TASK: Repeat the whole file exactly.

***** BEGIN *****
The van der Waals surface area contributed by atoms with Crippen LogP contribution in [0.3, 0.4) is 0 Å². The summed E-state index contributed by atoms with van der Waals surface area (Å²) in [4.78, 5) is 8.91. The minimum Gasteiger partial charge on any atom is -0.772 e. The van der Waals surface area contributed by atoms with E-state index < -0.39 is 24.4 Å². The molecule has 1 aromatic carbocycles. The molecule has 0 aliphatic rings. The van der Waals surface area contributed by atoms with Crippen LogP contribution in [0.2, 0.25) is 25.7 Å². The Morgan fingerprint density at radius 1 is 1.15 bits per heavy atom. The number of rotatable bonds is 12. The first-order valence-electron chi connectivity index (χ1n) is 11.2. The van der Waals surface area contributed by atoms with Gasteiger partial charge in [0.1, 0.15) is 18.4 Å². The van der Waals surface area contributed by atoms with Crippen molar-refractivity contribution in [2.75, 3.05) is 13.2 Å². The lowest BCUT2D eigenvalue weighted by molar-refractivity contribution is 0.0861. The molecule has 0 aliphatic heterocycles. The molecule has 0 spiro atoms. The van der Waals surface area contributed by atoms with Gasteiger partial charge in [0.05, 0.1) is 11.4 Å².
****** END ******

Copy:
The van der Waals surface area contributed by atoms with Crippen LogP contribution in [0.3, 0.4) is 0 Å². The summed E-state index contributed by atoms with van der Waals surface area (Å²) in [4.78, 5) is 8.91. The minimum Gasteiger partial charge on any atom is -0.772 e. The van der Waals surface area contributed by atoms with E-state index < -0.39 is 24.4 Å². The molecule has 1 aromatic carbocycles. The molecule has 0 aliphatic rings. The van der Waals surface area contributed by atoms with Crippen LogP contribution in [0.2, 0.25) is 25.7 Å². The Morgan fingerprint density at radius 1 is 1.15 bits per heavy atom. The number of rotatable bonds is 12. The first-order valence-electron chi connectivity index (χ1n) is 11.2. The van der Waals surface area contributed by atoms with Gasteiger partial charge in [0.1, 0.15) is 18.4 Å². The van der Waals surface area contributed by atoms with Crippen molar-refractivity contribution in [2.75, 3.05) is 13.2 Å². The lowest BCUT2D eigenvalue weighted by molar-refractivity contribution is 0.0861. The molecule has 0 aliphatic heterocycles. The molecule has 0 spiro atoms. The van der Waals surface area contributed by atoms with Gasteiger partial charge in [0.05, 0.1) is 11.4 Å².